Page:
Microsoft in recent weeks announced a corporate reorganization that makes the company more focused on cloud services and edge computing, as well as a plan to invest $5 billion in the internet of things over the next four years. Those actions are putting the company further into the orbit of the wireless industry.
Indeed, Microsoft’s latest actions could put the company squarely into competition with larger wireless operators like AT&T and Verizon, though in other cases it could position Microsoft to better supply products and services to wireless carriers as they sell connectivity.
“It’s a classic case of ‘frenemies.’ In some cases you’re partners and in some cases you’re competing,” explained Ovum analyst Daryl Schoolar (a FierceWireless contributor).
First, in Microsoft’s announcement late last month, the company said it would engage in a significant corporate reorganization in order to more fully focus on the “intelligent cloud and intelligent edge.” That reorganization appears to put Microsoft’s core Windows business into the background while the company focuses on areas including cloud, artificial intelligence and other high-tech areas.
“First, computing is more powerful and ubiquitous from the cloud to the edge. Second, AI capabilities are rapidly advancing across perception and cognition fueled by data and knowledge of the world. Third, physical and virtual worlds are coming together to create richer experiences that understand the context surrounding people, the things they use, the places they go, and their activities and relationships,” wrote Microsoft’s Satya Nadella in announcing the news.
Perhaps more relevant to wireless operators, though, was Microsoft’s pledge this week to dramatically expand its investment in the IoT; wireless operators across the world are hoping to boost flagging revenues from smartphones by connecting millions, and perhaps billions, of IoT devices ranging from wearables to farm equipment.
“Today, we’re planning to dedicate even more resources to research and innovation in IoT and what is ultimately evolving to be the new intelligent edge,” wrote Microsoft’s Julia White, with the company’s Azure cloud business, in a statement from the company. White didn't outline the details of Microsoft's planned $5 billion investment. “With our IoT platform spanning cloud, OS and devices, we are uniquely positioned to simplify the IoT journey so any customer—regardless of size, technical expertise, budget, industry or other factors—can create trusted, connected solutions that improve business and customer experiences, as well as the daily lives of people all over the world. The investment we’re announcing today will ensure we continue to meet all our customers’ needs both now and in the future.”
Already, Microsoft’s Azure-powered IoT business spans much of the higher-function IoT services that some wireless operators are working to sell, such as device management through connections including Wi-Fi, 3G and LTE. And Microsoft is already heavily investing in IoT edge computing services; last year, for example, the company announced its “Microsoft Azure IoT Edge” that helps bring the company’s Azure computing capabilities closer to customer devices. That’s the same kind of edge computing wireless operators like AT&T and others are investing in to ensure faster and more reliable IoT services.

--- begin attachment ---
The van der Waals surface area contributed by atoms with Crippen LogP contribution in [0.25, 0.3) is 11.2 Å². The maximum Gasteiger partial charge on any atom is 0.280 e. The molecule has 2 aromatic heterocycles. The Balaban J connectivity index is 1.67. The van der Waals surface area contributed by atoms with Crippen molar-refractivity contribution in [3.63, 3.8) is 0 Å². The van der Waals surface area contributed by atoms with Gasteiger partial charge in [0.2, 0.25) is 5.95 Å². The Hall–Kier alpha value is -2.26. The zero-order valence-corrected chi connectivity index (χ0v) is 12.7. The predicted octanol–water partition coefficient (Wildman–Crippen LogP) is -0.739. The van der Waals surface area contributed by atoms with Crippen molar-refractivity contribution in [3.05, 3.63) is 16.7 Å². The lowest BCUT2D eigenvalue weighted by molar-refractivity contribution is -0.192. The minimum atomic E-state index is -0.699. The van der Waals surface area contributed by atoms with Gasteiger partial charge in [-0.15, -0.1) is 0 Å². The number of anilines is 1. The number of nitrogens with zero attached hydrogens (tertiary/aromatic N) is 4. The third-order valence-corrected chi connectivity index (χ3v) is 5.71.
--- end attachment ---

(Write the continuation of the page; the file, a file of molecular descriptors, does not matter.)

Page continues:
In some cases, it’s clear that Microsoft’s efforts are positioning the company to more closely partner with wireless carriers. Indeed, Telefónica in Spain this week announced it would integrate its IoT connectivity platform with Microsoft Azure IoT Suite, thus allowing Telefónica to offer its customers “a global IoT Managed Connectivity Solution that helps Telefónica’s customers to easily, securely and reliably connect their IoT devices to Azure IoT Hub,” the carrier said.
However, as noted by Ovum’s Schoolar, in other situations, Microsoft’s IoT investments could relegate wireless carriers to a provider of IoT connections only, thus cutting out carriers from the more valuable IoT services part of the equation. And it’s clear that some wireless carriers are keen to sell IoT platforms and services beyond simple connectivity: consider AT&T’s IoT Platform and Verizon’s ThingSpace.
“Connected Devices includes data-centric devices such as session-based tablets, monitoring devices and primarily wholesale automobile systems,” AT&T wrote in its 2017 annual report (PDF). “Connected device subscribers increased 23.4% during 2017 and 20.5% in 2016. During 2017, we added approximately 6.4 million wholesale connected cars through agreements with various carmakers, and experienced strong growth in other IoT connections as well. We believe that these connected car agreements give us the opportunity to create future retail relationships with the car owners.”
Of course, Microsoft isn’t alone in boosting its investment in the IoT. Google, Cisco and other major tech companies are also working to sell IoT management offerings on top of connectivity.